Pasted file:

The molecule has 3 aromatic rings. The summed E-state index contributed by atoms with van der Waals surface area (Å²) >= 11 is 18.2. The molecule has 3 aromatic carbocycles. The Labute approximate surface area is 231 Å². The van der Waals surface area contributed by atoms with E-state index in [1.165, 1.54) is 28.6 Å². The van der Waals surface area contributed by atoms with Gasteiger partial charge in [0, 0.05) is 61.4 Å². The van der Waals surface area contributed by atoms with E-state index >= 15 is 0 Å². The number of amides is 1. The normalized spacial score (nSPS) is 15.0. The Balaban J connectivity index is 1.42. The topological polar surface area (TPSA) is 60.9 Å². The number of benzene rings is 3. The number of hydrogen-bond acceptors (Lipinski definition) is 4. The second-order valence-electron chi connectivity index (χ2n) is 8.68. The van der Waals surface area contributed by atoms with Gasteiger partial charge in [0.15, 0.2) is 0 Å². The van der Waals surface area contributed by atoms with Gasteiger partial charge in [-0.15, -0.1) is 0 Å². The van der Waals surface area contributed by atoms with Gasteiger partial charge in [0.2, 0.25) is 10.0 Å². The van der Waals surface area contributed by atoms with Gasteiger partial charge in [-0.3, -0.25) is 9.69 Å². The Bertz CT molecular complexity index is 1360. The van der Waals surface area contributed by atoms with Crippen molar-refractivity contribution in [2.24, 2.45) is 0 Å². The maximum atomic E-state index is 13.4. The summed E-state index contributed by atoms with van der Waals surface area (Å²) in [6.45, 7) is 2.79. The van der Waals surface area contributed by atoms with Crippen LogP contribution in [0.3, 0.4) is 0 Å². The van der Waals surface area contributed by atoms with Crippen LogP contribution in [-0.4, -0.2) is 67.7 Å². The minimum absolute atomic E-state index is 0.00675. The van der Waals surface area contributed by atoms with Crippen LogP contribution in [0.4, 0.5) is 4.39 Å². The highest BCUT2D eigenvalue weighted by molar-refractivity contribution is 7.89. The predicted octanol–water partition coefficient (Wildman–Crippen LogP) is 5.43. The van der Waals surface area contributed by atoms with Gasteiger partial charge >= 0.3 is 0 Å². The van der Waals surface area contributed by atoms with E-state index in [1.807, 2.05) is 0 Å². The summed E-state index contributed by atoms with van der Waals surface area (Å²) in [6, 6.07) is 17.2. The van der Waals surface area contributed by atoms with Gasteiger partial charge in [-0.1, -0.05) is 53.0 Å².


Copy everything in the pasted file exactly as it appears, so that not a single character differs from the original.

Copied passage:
The molecule has 3 aromatic rings. The summed E-state index contributed by atoms with van der Waals surface area (Å²) >= 11 is 18.2. The molecule has 3 aromatic carbocycles. The Labute approximate surface area is 231 Å². The van der Waals surface area contributed by atoms with E-state index in [1.165, 1.54) is 28.6 Å². The van der Waals surface area contributed by atoms with Gasteiger partial charge in [0, 0.05) is 61.4 Å². The van der Waals surface area contributed by atoms with E-state index >= 15 is 0 Å². The number of amides is 1. The normalized spacial score (nSPS) is 15.0. The Balaban J connectivity index is 1.42. The topological polar surface area (TPSA) is 60.9 Å². The number of benzene rings is 3. The number of hydrogen-bond acceptors (Lipinski definition) is 4. The second-order valence-electron chi connectivity index (χ2n) is 8.68. The van der Waals surface area contributed by atoms with Gasteiger partial charge in [0.15, 0.2) is 0 Å². The van der Waals surface area contributed by atoms with Gasteiger partial charge in [-0.15, -0.1) is 0 Å². The van der Waals surface area contributed by atoms with Gasteiger partial charge in [0.2, 0.25) is 10.0 Å². The van der Waals surface area contributed by atoms with Gasteiger partial charge in [-0.3, -0.25) is 9.69 Å². The Bertz CT molecular complexity index is 1360. The van der Waals surface area contributed by atoms with Crippen molar-refractivity contribution in [2.24, 2.45) is 0 Å². The maximum atomic E-state index is 13.4. The summed E-state index contributed by atoms with van der Waals surface area (Å²) in [6.45, 7) is 2.79. The van der Waals surface area contributed by atoms with Crippen LogP contribution in [0.3, 0.4) is 0 Å². The van der Waals surface area contributed by atoms with Crippen LogP contribution in [-0.4, -0.2) is 67.7 Å². The minimum absolute atomic E-state index is 0.00675. The van der Waals surface area contributed by atoms with Crippen LogP contribution in [0.4, 0.5) is 4.39 Å². The highest BCUT2D eigenvalue weighted by molar-refractivity contribution is 7.89. The predicted octanol–water partition coefficient (Wildman–Crippen LogP) is 5.43. The van der Waals surface area contributed by atoms with Gasteiger partial charge >= 0.3 is 0 Å². The van der Waals surface area contributed by atoms with E-state index in [1.807, 2.05) is 0 Å². The summed E-state index contributed by atoms with van der Waals surface area (Å²) in [6, 6.07) is 17.2. The van der Waals surface area contributed by atoms with Gasteiger partial charge in [-0.1, -0.05) is 53.0 Å².